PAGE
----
So ADF ritual has two main phases – an offerings phase, where we send all our love, devotion, and offerings through the portals into the otherworld, and a blessings phase, where we accept blessings in a “return flow” from the otherworld. Those blessings are concentrated into a sacred drink, called (usually) the Waters of Life.
Originally the Waters of Life were whiskey (or sometimes water). ADF ritual has expanded to include mead and other alcoholic beverages. The alcohol represents the “life” part. As Nine Waves got started, we typically had mead for our Waters of Life, since that fit with our hearth culture and was tasty.
However, a few things happened that got me thinking about including alcohol in our rituals:
- We now meet in a park that does not allow alcohol
- We now have an underage regular ritual attendee, and in Texas it is VERY illegal for us to give him even a sip of alcohol
- I have circled in the past with recovering alcoholics, who would not be able to partake of our blessings
- I myself am on medication that is contraindicated with alcohol, so I was dancing with danger already
- There is nothing in ADF ritual guideline that specifies that the Waters of Life must be alcoholic
- There was a spirited discussion on the ADF Facebook group about the topic, where several good arguments were made
We figured we could do two things – we could have two cups/mead horns, one with actual mead, and one with water (which presents a logistical issue, even in a group of only 10 people, and would still be breaking the rules of the park where we meet), or we could just go with a non-alcoholic option.
One of the best posts on the ADF Facebook discussion came from Ceisiwr Serith, who spoke of making his own sacred drink for rituals. His recipe included barley (which I can’t consume, having celiac disease) but it got me thinking about ways to make a sacred drink that we could all enjoy, that would feel special (since that’s important), but wouldn’t exclude anyone.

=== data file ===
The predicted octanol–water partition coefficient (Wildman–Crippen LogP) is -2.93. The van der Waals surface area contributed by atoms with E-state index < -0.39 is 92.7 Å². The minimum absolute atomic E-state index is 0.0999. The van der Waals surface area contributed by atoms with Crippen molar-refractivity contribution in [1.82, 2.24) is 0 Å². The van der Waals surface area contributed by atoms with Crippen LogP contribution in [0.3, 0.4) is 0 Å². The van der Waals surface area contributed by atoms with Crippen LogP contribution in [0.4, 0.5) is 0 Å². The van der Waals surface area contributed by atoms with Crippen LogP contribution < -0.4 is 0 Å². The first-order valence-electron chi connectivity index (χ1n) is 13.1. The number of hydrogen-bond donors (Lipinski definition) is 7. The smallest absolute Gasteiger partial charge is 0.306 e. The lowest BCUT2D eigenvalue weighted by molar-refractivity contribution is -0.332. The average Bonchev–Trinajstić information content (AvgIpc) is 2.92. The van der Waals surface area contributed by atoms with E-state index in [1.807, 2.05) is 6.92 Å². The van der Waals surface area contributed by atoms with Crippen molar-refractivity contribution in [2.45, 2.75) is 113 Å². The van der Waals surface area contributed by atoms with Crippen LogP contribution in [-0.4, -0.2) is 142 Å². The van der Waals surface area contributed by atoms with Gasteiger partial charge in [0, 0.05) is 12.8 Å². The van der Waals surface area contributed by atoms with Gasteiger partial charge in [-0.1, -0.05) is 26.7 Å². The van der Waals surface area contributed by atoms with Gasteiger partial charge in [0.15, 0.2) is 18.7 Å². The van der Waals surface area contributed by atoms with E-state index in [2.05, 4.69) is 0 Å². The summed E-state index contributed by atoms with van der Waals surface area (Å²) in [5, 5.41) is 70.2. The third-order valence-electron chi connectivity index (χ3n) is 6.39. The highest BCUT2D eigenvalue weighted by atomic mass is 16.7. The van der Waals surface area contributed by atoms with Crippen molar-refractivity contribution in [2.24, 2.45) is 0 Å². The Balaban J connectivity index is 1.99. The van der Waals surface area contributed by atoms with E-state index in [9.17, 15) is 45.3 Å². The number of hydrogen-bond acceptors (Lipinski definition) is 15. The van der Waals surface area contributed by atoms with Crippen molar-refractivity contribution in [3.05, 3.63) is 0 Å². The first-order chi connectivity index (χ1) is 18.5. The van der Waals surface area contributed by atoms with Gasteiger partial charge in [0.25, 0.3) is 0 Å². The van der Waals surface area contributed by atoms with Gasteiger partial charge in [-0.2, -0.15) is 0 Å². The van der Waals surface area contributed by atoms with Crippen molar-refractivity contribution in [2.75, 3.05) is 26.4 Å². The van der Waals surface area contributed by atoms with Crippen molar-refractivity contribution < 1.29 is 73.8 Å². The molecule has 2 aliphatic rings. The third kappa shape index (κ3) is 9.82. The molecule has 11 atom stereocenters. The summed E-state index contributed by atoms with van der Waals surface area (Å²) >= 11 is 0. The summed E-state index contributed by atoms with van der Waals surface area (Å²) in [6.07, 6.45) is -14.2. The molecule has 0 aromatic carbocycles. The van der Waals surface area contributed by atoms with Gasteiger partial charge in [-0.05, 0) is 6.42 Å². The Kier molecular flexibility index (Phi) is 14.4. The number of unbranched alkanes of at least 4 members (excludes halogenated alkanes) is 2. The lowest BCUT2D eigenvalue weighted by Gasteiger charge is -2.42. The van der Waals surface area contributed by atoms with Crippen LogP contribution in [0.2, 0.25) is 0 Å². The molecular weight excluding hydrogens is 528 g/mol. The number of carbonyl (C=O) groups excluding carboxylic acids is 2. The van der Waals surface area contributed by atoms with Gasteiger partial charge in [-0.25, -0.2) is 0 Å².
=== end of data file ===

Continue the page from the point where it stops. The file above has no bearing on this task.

So I went digging for recipes, and came across some recipes for “soft mead” – basically honey water. And I got creative, and came up with the following:
Spiced Sacred Drink
- 4 cups filtered water
- 1 cup honey
- 2 lemons
- 2 inches fresh ginger, thinly sliced
- 4 cinnamon sticks
- 8 whole cloves
Juice the lemons and toss them – peel, juice and all – into a large, non-aluminum pot with all the other ingredients. Cover and place over very low heat (do not allow to boil) for up to 3 hours, stirring frequently. Remove the lemons, and let sit for up to another 3 hours. Strain and serve warm or at room temperature.
Nine Waves was, overall, very skeptical of my creation. They liked having mead, the alcoholic “life” was important, and it felt special to us to share mead from our mead horn together. But they humored me, and I have, I must say, converted them all. This is extremely tasty, especially warm on a cold night around a campfire, and it requires preparation and is “special” – I only make it for our rituals. And we now don’t have to worry about new people being averse to anything (other than a possible allergy to any of the sacred drink ingredients) or not being able to consume alcohol.
It’s a win for everyone. (And it really is tasty.)